Starring Laura Vandervoort, Benjamin Hollingsworth, Ted Atherton
Written by John Serge, Jen Soska, Sylvia Soska
Directed by Jen Soska, Sylvia Soska
Jen and Sylvia Soska’s much-anticipated remake of David Cronenberg’s 1977 film Rabid was fittingly released, in theaters and on VOD, on Friday the 13th. The Soska Sisters accomplish more than just crafting a remake; they also fantastically pay homage to Cronenberg in their film. Laura Vandervoort gives a memorable performance as Rose, a fashion designer with drab skin and dull designs who dreams of being successful in high fashion. Hanneke Talbot plays Chelsea, a model and Rose’s best friend. When Rose is the victim of a gruesome traffic accident that cost her part of her large intestine and half her face, she decides to undergo an experimental stem-cell treatment at a clinic run by Dr. William Burroughs (Ted Atherton). The SFX makeup in Rabid is frighteningly realistic, especially the scenes where Rose’s jaw is protruding with her teeth exposed, and the accompanying practical effects are quite literally jaw-droppingly magnificent.
Dr. Burroughs and his red-draped surgical staff perform surgery on Rose in a scene straight out of Cronenberg’s Dead Ringers (1988). Throughout Rabid, the Soskas’ use of color, especially the color red, is outstanding and sets the aesthetic and tone for the film. After undergoing the radical, secretive procedure, Rose is shocked when she looks in the mirror; not only is her face restored; she is much more beautiful than she was before. Rose also notices that she is hungry all the time and she is having difficulty controlling basic urges. While recovering at the clinic, she has an encounter with another patient, Dominic, in the pool, which results in Dominic being bitten. Dominic is a daytime television star, and shortly after his rendezvous with Rose, he is unable to control his anger and experiences a meltdown on set that doesn’t end well for another actor. You can read my interview with Stephen Huszar, who plays Dominic here.
In addition to being ravenously hungry and uncontrollable urges, Rose is experiencing blood-soaked imagery of herself killing men in a frenzy. Dr. Burroughs blames her medication and tells Rose she is suffering from hallucinations. Rose is finally thriving professionally and achieving success as a fashion designer, but she finds herself questioning her sanity because she suspects the hallucinations might be real. Benjamin Hollingsworth plays Brad Hart, a fashion photographer who secretly agrees to keep an eye on Rose for Dr. Burroughs, while helping with a fashion show spotlighting Rose’s designs, some of which are to be modeled by her friend Chelsea. Chelsea arrives for the fashion show sick and what ensues is an unforgettable, nightmarish, bloody runway sequence featuring transformation and tentacles. Just like the makeup and practical effects, the sound design is excellent and integral in making Rabid an effective horror movie.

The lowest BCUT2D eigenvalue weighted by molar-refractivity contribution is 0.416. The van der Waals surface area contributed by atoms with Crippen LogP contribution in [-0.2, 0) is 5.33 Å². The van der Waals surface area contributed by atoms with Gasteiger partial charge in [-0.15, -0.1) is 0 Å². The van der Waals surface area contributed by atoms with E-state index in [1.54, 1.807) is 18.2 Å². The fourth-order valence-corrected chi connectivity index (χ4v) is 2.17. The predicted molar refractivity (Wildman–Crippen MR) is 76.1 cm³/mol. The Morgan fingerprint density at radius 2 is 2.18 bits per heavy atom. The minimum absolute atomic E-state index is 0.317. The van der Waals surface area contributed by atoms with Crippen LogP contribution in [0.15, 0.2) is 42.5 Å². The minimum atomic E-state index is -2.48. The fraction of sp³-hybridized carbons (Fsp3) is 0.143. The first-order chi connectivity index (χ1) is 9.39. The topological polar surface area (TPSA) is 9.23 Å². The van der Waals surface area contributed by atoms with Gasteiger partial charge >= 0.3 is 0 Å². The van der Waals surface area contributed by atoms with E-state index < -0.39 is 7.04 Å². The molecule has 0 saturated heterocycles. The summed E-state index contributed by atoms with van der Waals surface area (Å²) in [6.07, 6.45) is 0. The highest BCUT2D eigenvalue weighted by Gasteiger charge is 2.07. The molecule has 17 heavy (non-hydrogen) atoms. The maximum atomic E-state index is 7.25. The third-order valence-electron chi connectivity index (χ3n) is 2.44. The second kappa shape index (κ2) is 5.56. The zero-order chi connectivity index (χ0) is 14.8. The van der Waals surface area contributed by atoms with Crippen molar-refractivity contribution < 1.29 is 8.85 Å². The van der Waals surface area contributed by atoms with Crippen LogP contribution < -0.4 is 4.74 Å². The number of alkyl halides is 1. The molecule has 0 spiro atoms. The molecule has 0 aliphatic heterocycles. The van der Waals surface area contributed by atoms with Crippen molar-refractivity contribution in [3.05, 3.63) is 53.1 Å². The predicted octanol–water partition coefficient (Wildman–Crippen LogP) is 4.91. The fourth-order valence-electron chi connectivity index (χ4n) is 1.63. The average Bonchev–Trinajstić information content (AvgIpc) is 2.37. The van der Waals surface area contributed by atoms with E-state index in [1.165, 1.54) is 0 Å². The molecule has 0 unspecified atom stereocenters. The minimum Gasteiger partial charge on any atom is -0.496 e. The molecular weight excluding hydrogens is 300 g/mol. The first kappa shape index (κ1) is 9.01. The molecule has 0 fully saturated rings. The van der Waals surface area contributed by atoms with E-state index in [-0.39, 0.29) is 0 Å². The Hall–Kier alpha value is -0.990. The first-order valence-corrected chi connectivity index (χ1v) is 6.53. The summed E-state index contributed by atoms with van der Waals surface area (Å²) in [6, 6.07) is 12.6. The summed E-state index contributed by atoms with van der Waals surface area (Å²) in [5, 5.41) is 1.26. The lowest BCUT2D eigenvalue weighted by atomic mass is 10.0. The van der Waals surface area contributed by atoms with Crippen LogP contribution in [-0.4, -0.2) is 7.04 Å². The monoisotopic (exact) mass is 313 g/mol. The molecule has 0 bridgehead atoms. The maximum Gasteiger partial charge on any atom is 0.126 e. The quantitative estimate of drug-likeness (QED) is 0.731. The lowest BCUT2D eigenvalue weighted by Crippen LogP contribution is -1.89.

Brad helps Dr. Burroughs transport Rose to his clinic, but he realizes too late that he and Rose are both in danger. In the process of searching for a cure to his wife’s deadly disease, Dr. Burroughs created something new that led him to perform Rose’s experimental surgery, which led to him locking Brad and Rose in a room with his creation. This leads to a terrifying finale. One of the few complaints I have with the film is that there are a couple of scenes that feel like they could have been shorter, but overall the pacing is good and the awe-inspiring SFX makeup and practical effects nearly make up for the runtime.
With Rabid, the Soska Sisters honor Cronenberg and manage to make the story feel fresh by putting their own twisted spin on it. Laura Vandervoort gives an arresting performance as Rose, but it’s clear the real star of Rabid is the special effects team.
Rabid manages to beautifully pay homage to Cronenberg and jaw-droppingly brilliant makeup and practical effects allow The Soska Sisters to also put their own unique body horror thumbprint on the film.